The farmer trudged across the farm yard late one night and entered the barn. Light from the moon gave him enough visibility through the door and the cracks in the wooden walls as he crossed the open space to a wooden post mid-way into the barn where a lantern hung. Striking a match the farmer lit the lantern and as the amber light filled the barn the farmer looked around and saw that he was surrounded by snakes. Poisonous snakes. Rattlers. He was encircled, they were everywhere. On the ground, on hay bails, at his feet. How he crossed the open space without stepping on one was a miracle.
As the shock wore off, the farmer knew he had one way out. He reached for the shovel leaning next to the post and he killed the closest snake. He then killed the next closest rattler, one after another he worked carefully as he eased his way to the barn door and safety. He was calm, he was methodical, and he had a plan, because you didn’t survive on the prairies without a plan when you were in danger.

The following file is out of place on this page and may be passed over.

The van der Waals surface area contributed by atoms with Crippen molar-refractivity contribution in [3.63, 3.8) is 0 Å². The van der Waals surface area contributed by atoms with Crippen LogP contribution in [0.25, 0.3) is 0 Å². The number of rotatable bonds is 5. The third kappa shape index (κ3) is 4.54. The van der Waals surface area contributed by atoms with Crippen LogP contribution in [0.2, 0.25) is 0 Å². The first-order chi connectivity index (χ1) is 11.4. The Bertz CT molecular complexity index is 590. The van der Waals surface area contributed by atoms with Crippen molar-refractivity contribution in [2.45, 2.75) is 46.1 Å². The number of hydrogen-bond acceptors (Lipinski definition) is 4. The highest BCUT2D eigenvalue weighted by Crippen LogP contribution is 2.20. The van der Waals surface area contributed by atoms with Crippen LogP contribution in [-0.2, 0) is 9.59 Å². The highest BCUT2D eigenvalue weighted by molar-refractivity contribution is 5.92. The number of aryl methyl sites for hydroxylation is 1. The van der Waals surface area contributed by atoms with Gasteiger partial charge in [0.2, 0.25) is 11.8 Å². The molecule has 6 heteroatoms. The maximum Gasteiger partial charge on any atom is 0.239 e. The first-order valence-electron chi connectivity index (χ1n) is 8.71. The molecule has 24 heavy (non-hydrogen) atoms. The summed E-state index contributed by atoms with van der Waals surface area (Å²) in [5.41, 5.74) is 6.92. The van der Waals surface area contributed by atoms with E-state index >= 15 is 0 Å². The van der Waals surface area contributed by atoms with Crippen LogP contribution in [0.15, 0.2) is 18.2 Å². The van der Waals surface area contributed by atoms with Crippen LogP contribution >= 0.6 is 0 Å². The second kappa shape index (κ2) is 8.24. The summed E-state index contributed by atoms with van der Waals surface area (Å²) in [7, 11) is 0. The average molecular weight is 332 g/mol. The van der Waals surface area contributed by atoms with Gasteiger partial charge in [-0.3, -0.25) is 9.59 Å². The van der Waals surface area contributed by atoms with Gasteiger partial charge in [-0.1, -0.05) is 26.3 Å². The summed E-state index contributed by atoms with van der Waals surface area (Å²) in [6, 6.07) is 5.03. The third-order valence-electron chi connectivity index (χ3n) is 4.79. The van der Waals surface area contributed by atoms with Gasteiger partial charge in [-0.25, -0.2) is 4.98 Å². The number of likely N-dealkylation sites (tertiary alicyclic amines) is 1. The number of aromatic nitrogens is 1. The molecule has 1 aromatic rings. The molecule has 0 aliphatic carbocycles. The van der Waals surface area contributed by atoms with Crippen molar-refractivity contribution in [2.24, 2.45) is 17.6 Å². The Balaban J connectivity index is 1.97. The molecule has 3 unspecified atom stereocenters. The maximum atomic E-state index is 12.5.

Killing the Closest Snake
This story has many meanings. For those in sales lead management, it means tackling the biggest barrier that is stopping you from getting the best return on investment from the leads you generate. For some it may mean getting their first CRM system, creating a sales process, grading leads, getting a marketing automation system, getting 100% follow-up by the sales channel, or proving the ROI.
The challenge we all have is to overcome the barriers that are stopping our company from getting its rightful ROI from lead generating dollars. With companies spending 2%-20% of their annual revenue on marketing it is dangerous and a threat to marketing management if they cannot prove the return on investment for the budget.
What is the biggest barrier you think companies face in proving the ROI from sales leads? How should this “snake” be disposed of?